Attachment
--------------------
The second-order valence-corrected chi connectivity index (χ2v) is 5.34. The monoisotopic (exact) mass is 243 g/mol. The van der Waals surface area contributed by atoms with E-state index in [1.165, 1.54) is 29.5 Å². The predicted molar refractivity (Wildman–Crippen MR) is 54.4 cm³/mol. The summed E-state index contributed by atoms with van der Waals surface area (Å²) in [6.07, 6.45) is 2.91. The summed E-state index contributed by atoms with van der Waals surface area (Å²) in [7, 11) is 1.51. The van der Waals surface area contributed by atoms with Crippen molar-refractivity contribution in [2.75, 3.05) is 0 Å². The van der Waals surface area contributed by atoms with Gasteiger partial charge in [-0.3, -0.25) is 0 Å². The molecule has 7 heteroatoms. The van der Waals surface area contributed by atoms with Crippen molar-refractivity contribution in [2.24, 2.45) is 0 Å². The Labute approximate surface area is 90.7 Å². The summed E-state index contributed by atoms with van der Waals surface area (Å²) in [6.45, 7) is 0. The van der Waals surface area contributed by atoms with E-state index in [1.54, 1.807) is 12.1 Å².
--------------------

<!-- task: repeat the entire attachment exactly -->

The second-order valence-corrected chi connectivity index (χ2v) is 5.34. The monoisotopic (exact) mass is 243 g/mol. The van der Waals surface area contributed by atoms with E-state index in [1.165, 1.54) is 29.5 Å². The predicted molar refractivity (Wildman–Crippen MR) is 54.4 cm³/mol. The summed E-state index contributed by atoms with van der Waals surface area (Å²) in [6.07, 6.45) is 2.91. The summed E-state index contributed by atoms with van der Waals surface area (Å²) in [7, 11) is 1.51. The van der Waals surface area contributed by atoms with Crippen molar-refractivity contribution in [2.75, 3.05) is 0 Å². The van der Waals surface area contributed by atoms with Gasteiger partial charge in [-0.3, -0.25) is 0 Å². The molecule has 7 heteroatoms. The van der Waals surface area contributed by atoms with Crippen molar-refractivity contribution in [2.24, 2.45) is 0 Å². The Labute approximate surface area is 90.7 Å². The summed E-state index contributed by atoms with van der Waals surface area (Å²) in [6.45, 7) is 0. The van der Waals surface area contributed by atoms with E-state index in [1.54, 1.807) is 12.1 Å².